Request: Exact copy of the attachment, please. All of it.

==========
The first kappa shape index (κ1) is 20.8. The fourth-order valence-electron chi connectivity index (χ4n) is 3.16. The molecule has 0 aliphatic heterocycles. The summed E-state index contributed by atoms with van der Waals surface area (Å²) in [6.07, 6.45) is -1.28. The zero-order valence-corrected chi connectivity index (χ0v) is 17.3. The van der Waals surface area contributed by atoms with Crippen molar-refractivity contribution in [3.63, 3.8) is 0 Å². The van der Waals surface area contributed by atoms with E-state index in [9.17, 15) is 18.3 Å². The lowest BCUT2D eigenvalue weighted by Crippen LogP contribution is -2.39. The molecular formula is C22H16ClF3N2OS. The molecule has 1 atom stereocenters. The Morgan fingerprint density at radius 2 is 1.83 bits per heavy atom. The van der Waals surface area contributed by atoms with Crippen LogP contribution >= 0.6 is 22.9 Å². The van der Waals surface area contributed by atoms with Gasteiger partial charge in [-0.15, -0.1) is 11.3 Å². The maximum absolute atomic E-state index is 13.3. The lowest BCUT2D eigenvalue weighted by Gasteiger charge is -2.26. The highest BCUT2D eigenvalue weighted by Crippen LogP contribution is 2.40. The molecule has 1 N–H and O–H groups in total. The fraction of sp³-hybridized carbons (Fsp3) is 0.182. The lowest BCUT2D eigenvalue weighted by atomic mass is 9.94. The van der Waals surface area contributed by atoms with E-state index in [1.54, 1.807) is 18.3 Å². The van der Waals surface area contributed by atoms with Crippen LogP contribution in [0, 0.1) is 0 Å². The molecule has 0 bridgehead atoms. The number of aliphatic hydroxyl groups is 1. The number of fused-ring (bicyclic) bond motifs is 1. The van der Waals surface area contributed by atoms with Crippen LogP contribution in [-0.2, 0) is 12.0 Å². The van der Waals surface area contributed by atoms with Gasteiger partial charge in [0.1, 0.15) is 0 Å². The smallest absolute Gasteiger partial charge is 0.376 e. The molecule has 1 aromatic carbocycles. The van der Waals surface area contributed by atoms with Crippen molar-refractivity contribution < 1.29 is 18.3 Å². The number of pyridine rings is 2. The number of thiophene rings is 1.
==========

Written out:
The first kappa shape index (κ1) is 20.8. The fourth-order valence-electron chi connectivity index (χ4n) is 3.16. The molecule has 0 aliphatic heterocycles. The summed E-state index contributed by atoms with van der Waals surface area (Å²) in [6.07, 6.45) is -1.28. The zero-order valence-corrected chi connectivity index (χ0v) is 17.3. The van der Waals surface area contributed by atoms with Crippen molar-refractivity contribution in [3.63, 3.8) is 0 Å². The van der Waals surface area contributed by atoms with E-state index in [9.17, 15) is 18.3 Å². The lowest BCUT2D eigenvalue weighted by Crippen LogP contribution is -2.39. The molecular formula is C22H16ClF3N2OS. The molecule has 1 atom stereocenters. The Morgan fingerprint density at radius 2 is 1.83 bits per heavy atom. The van der Waals surface area contributed by atoms with Crippen LogP contribution >= 0.6 is 22.9 Å². The van der Waals surface area contributed by atoms with Gasteiger partial charge in [-0.15, -0.1) is 11.3 Å². The maximum absolute atomic E-state index is 13.3. The lowest BCUT2D eigenvalue weighted by Gasteiger charge is -2.26. The highest BCUT2D eigenvalue weighted by Crippen LogP contribution is 2.40. The molecule has 1 N–H and O–H groups in total. The fraction of sp³-hybridized carbons (Fsp3) is 0.182. The lowest BCUT2D eigenvalue weighted by atomic mass is 9.94. The van der Waals surface area contributed by atoms with E-state index in [1.54, 1.807) is 18.3 Å². The van der Waals surface area contributed by atoms with Crippen LogP contribution in [0, 0.1) is 0 Å². The molecule has 0 bridgehead atoms. The number of aliphatic hydroxyl groups is 1. The number of fused-ring (bicyclic) bond motifs is 1. The van der Waals surface area contributed by atoms with Crippen LogP contribution in [-0.2, 0) is 12.0 Å². The van der Waals surface area contributed by atoms with Gasteiger partial charge in [0.1, 0.15) is 0 Å². The smallest absolute Gasteiger partial charge is 0.376 e. The molecule has 1 aromatic carbocycles. The van der Waals surface area contributed by atoms with Crippen molar-refractivity contribution < 1.29 is 18.3 Å². The number of pyridine rings is 2. The number of thiophene rings is 1.